The new headteacher has quickly won the respect and loyalty of staff, students, and parents and carers. Staff and students talk about his passion for getting to know them, listening to them and making a difference. He is providing clear direction to this exceptional school, leading it into the next stage of its development. As one student reported, ‘He is so optimistic!’ The leadership and management of the school are of the highest order. There is a collaborative approach to developing consistently outstanding practice across the school. Subject leaders play an important part in this and all staff are fully committed to continuing to improve the quality of teaching and learning. Teachers share ideas and learn from each other. Teachers are set challenging targets and supported to achieve them through training and development. The links between students’ achievement and teachers’ pay increases are clear. The school accurately assesses its own performance and is very clear about what it does well, where improvements should be made and where new developments could be put in place. The very wide range of subjects promotes students’ social, moral, spiritual and cultural development exceptionally well. For example, five different languages are taught. Students benefit greatly from the exceptionally rich variety of activities, including trips and visits, both within and beyond the school day. These include many sporting, musical and artistic pursuits. The leadership of literacy is outstanding. All teachers accept a responsibility to develop literacy and communication skills, and teachers work together to ensure that this happens. Many examples of excellent support for literacy development were seen. The strong support of parents and carers for the school is clear from the highly positive responses to Parent View and other questionnaires. The school works innovatively to involve the small proportion of parents and carers who find working with the school more difficult. The school has developed a wide range of strategies to promote the achievement of students eligible for pupil premium funding. Governors and staff are passionately committed to closing gaps in achievement. Funding provides additional classes and one-to-one tuition. It also supports the welfare of these students in a variety of ways, raising aspirations to achieve highly and ensuring they can benefit fully from the many opportunities the school offers. The school works well with other secondary schools through the Winchester Inclusion Partnership and with local primary schools in the Kings’ cluster. The local authority provides light-touch support for this outstanding school but maintains a close relationship with it. It recognises the capacity in the school to improve still further. The school’s commitment to equality of opportunity is shown by the high expectations of staff of all students, including those from the resource base, which is well led and managed. Safeguarding procedures meet current statutory requirements.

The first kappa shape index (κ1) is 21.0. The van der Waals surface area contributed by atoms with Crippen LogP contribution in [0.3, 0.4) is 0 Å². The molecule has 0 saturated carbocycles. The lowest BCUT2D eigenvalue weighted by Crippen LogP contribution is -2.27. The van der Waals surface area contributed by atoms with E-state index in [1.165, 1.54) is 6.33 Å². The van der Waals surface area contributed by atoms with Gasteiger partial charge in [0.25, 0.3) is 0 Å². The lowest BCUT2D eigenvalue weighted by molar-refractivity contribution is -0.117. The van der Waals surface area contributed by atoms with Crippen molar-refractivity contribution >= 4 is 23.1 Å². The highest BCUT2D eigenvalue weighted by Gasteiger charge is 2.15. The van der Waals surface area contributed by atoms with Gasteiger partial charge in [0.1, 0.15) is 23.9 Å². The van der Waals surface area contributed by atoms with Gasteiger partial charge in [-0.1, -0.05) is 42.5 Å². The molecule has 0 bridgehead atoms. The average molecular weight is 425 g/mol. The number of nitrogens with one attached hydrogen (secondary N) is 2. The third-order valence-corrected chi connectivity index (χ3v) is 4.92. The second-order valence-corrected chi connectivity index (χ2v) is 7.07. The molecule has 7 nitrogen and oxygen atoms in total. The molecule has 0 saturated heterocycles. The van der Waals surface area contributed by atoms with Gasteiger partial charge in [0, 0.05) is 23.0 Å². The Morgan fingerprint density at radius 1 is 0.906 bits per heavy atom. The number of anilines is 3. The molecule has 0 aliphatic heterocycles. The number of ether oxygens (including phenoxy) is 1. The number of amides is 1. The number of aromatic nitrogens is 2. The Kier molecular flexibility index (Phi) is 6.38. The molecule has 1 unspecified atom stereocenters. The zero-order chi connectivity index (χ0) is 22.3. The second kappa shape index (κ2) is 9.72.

The governance of the school

The governing body has recently reorganised itself so that it can provide even more effective support and challenge for the school. Governors regularly undertake training and development to help them continue to improve their effectiveness. They are highly skilled and bring a range of expertise to their roles. They plan strategically and are passionately committed to improving the well-being and achievement of the students. They also have a commitment to supporting the wider local community beyond the school gates. Governors visit the school regularly and receive informative presentations from staff so that they know the school very well. They understand how to use information about students’ achievement to judge how well the school is doing in comparison to other schools nationally. They use this information to help them to evaluate the quality of teaching. They understand well how setting targets for teachers contributes to the improvement of the school and the links between the quality of teaching and staff salaries. Governors closely monitor the effective use of resources including additional funds provided to support particular groups of students. They ensure safeguarding procedures are rigorously applied.

Full Ofsted Report

 

© Crown copyright 2009

Website: www.ofsted.gov.uk

This document may be reproduced in whole or in part for non-commercial educational purposes, provided that the information quoted is reproduced without adaptation and the source and date of publication are stated.

Further copies of this report are obtainable from the school. Under the Education Act 2005, the school must provide a copy of this report free of charge to certain categories of people. A charge not exceeding the full cost of reproduction may be made for any other copies supplied.
——————————————————————————–